I personally think the various stakeholders should have the questionnaires before the program and also before dealing with each of the thematic areas.
Three main findings emerged from the field testing of DATA in Ghana:
- The field test demonstrated that DATA meets its objective to increase awareness about the multi-factorial causes of anemia and the need for a multi-sectoral effort to prevent and control it. DATA is an excellent platform to increase awareness of the causes of anemia and the means to address them. Using the tool and analyzing the outputs allowed participants to appreciate the multi-faceted nature of anemia and the benefits of an integrated multi-sectoral action plan to control and prevent anemia.
- DATA output is useful to prioritize anemia action, but additional input, including logistics, demand, compliance and general program operations information, is needed.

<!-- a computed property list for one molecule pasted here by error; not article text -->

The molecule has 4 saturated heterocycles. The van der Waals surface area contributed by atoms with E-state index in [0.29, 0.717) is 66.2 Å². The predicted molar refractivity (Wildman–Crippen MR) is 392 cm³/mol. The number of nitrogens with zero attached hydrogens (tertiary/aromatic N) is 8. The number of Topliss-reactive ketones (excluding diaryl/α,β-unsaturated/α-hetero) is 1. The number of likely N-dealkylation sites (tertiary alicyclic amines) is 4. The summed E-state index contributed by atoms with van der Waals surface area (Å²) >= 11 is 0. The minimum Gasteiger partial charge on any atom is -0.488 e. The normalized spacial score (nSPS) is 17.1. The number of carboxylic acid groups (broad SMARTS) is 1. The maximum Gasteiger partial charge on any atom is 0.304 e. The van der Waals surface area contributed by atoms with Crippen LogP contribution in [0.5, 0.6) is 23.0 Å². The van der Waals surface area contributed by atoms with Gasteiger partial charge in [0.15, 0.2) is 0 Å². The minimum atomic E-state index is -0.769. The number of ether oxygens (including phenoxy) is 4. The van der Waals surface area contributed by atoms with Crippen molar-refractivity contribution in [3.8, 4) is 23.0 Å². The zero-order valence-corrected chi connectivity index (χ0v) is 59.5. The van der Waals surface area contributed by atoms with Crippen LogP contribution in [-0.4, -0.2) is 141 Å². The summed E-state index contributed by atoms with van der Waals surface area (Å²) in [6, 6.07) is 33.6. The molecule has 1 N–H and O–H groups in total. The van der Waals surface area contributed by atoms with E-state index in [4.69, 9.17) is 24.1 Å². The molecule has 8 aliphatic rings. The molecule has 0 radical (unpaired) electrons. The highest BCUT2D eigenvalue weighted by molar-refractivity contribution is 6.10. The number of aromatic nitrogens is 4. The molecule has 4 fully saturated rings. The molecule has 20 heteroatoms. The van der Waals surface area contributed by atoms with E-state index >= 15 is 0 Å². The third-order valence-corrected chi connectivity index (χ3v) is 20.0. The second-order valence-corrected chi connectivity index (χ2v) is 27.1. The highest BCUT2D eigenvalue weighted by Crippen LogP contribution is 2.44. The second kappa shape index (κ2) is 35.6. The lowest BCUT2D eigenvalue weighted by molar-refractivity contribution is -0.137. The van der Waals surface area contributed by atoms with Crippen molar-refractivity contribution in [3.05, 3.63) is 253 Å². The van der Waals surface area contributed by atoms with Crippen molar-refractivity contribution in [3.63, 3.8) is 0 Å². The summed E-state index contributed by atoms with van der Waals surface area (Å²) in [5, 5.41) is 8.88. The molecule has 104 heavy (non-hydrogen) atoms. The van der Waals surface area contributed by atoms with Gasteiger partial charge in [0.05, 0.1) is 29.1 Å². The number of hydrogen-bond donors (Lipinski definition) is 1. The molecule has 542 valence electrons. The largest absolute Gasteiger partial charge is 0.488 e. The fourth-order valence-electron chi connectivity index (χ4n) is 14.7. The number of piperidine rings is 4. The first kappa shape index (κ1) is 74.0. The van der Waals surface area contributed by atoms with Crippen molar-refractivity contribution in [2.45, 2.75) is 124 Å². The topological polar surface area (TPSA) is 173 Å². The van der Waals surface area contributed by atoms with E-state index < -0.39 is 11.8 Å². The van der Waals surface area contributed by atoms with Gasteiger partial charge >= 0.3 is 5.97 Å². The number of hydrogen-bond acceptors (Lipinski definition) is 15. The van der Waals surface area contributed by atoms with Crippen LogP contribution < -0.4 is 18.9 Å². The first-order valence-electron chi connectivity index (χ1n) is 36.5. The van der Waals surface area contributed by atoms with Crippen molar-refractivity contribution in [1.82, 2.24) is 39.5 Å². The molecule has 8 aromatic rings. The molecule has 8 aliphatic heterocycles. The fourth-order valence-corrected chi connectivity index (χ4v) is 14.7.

- There is a need to customize the tool to each district's context, but this has to be balanced with the need for broad applicability of the tool across different districts in different countries. The National and District Questionnaires include questions that are broader, and not necessarily reflective of each district's situation. As part of the facilitation of the tool, participants of district- level workshops should be encouraged to create a customization table where differences between the indicator questions asked in the tool and indicators collected at the local level are noted. Participants should be referred to this customization sheet when they engage in prioritizing anemia interventions.
Additionally, throughout the organization of the workshops and the testing of the tool, SPRING documented its own important lessons learned. As DATA testing continues in other settings and enters the roll-out phase on a larger scale, the following lessons are pertinent for successful implementation: